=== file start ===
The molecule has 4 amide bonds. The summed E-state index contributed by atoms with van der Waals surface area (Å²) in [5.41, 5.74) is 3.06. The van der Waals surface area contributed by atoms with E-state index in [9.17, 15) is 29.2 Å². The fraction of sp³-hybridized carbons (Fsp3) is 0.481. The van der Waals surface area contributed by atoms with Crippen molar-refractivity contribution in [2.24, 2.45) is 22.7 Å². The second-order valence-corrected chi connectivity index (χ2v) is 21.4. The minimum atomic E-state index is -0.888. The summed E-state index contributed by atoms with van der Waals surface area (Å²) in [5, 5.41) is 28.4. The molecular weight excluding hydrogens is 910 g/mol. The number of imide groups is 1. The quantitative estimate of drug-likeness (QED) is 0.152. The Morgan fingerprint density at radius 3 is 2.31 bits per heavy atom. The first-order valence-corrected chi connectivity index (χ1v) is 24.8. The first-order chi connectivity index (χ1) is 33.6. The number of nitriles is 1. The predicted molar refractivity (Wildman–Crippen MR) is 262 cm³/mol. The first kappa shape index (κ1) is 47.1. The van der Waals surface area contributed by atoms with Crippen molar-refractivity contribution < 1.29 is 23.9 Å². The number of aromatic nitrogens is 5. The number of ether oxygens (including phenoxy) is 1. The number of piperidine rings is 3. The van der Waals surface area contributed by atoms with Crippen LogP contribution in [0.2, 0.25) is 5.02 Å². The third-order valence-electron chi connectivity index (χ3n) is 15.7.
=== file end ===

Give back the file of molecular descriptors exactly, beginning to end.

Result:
The molecule has 4 amide bonds. The summed E-state index contributed by atoms with van der Waals surface area (Å²) in [5.41, 5.74) is 3.06. The van der Waals surface area contributed by atoms with E-state index in [9.17, 15) is 29.2 Å². The fraction of sp³-hybridized carbons (Fsp3) is 0.481. The van der Waals surface area contributed by atoms with Crippen molar-refractivity contribution in [2.24, 2.45) is 22.7 Å². The second-order valence-corrected chi connectivity index (χ2v) is 21.4. The minimum atomic E-state index is -0.888. The summed E-state index contributed by atoms with van der Waals surface area (Å²) in [5, 5.41) is 28.4. The molecular weight excluding hydrogens is 910 g/mol. The number of imide groups is 1. The quantitative estimate of drug-likeness (QED) is 0.152. The Morgan fingerprint density at radius 3 is 2.31 bits per heavy atom. The first-order valence-corrected chi connectivity index (χ1v) is 24.8. The first-order chi connectivity index (χ1) is 33.6. The number of nitriles is 1. The predicted molar refractivity (Wildman–Crippen MR) is 262 cm³/mol. The first kappa shape index (κ1) is 47.1. The van der Waals surface area contributed by atoms with Crippen molar-refractivity contribution < 1.29 is 23.9 Å². The number of aromatic nitrogens is 5. The number of ether oxygens (including phenoxy) is 1. The number of piperidine rings is 3. The van der Waals surface area contributed by atoms with Crippen LogP contribution in [0.2, 0.25) is 5.02 Å². The third-order valence-electron chi connectivity index (χ3n) is 15.7.